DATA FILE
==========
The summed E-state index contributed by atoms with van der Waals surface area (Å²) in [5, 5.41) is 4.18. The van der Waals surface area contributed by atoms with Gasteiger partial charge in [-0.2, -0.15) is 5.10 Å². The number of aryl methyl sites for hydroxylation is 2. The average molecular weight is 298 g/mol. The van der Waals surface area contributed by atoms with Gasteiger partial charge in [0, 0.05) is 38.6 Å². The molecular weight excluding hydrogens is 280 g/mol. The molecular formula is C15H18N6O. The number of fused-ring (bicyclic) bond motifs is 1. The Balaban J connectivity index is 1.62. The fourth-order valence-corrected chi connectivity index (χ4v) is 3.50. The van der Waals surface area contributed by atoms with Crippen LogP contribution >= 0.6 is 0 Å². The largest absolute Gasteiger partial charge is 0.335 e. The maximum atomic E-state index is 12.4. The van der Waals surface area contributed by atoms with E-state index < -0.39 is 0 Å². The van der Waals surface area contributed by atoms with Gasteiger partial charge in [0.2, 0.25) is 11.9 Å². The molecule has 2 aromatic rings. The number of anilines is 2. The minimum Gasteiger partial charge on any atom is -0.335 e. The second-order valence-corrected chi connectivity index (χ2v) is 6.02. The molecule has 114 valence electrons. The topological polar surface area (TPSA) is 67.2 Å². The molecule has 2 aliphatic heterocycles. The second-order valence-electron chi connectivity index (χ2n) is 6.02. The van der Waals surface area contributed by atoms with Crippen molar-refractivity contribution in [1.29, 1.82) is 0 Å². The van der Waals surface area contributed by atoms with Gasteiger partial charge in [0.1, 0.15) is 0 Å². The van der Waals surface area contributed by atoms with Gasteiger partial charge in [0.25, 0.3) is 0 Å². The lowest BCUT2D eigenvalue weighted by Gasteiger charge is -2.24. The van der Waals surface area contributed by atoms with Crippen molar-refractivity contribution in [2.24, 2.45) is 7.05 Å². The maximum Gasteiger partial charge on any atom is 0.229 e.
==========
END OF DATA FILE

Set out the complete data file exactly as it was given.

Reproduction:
The summed E-state index contributed by atoms with van der Waals surface area (Å²) in [5, 5.41) is 4.18. The van der Waals surface area contributed by atoms with Gasteiger partial charge in [-0.2, -0.15) is 5.10 Å². The number of aryl methyl sites for hydroxylation is 2. The average molecular weight is 298 g/mol. The van der Waals surface area contributed by atoms with Gasteiger partial charge in [0, 0.05) is 38.6 Å². The molecular weight excluding hydrogens is 280 g/mol. The molecular formula is C15H18N6O. The number of fused-ring (bicyclic) bond motifs is 1. The Balaban J connectivity index is 1.62. The fourth-order valence-corrected chi connectivity index (χ4v) is 3.50. The van der Waals surface area contributed by atoms with Crippen LogP contribution >= 0.6 is 0 Å². The largest absolute Gasteiger partial charge is 0.335 e. The maximum atomic E-state index is 12.4. The van der Waals surface area contributed by atoms with E-state index < -0.39 is 0 Å². The van der Waals surface area contributed by atoms with Gasteiger partial charge in [0.2, 0.25) is 11.9 Å². The molecule has 2 aromatic rings. The number of anilines is 2. The minimum Gasteiger partial charge on any atom is -0.335 e. The second-order valence-corrected chi connectivity index (χ2v) is 6.02. The molecule has 114 valence electrons. The topological polar surface area (TPSA) is 67.2 Å². The molecule has 2 aliphatic heterocycles. The second-order valence-electron chi connectivity index (χ2n) is 6.02. The van der Waals surface area contributed by atoms with Crippen molar-refractivity contribution in [1.29, 1.82) is 0 Å². The van der Waals surface area contributed by atoms with Gasteiger partial charge in [0.1, 0.15) is 0 Å². The van der Waals surface area contributed by atoms with Gasteiger partial charge in [0.25, 0.3) is 0 Å². The lowest BCUT2D eigenvalue weighted by Gasteiger charge is -2.24. The van der Waals surface area contributed by atoms with Crippen molar-refractivity contribution in [2.24, 2.45) is 7.05 Å². The maximum Gasteiger partial charge on any atom is 0.229 e.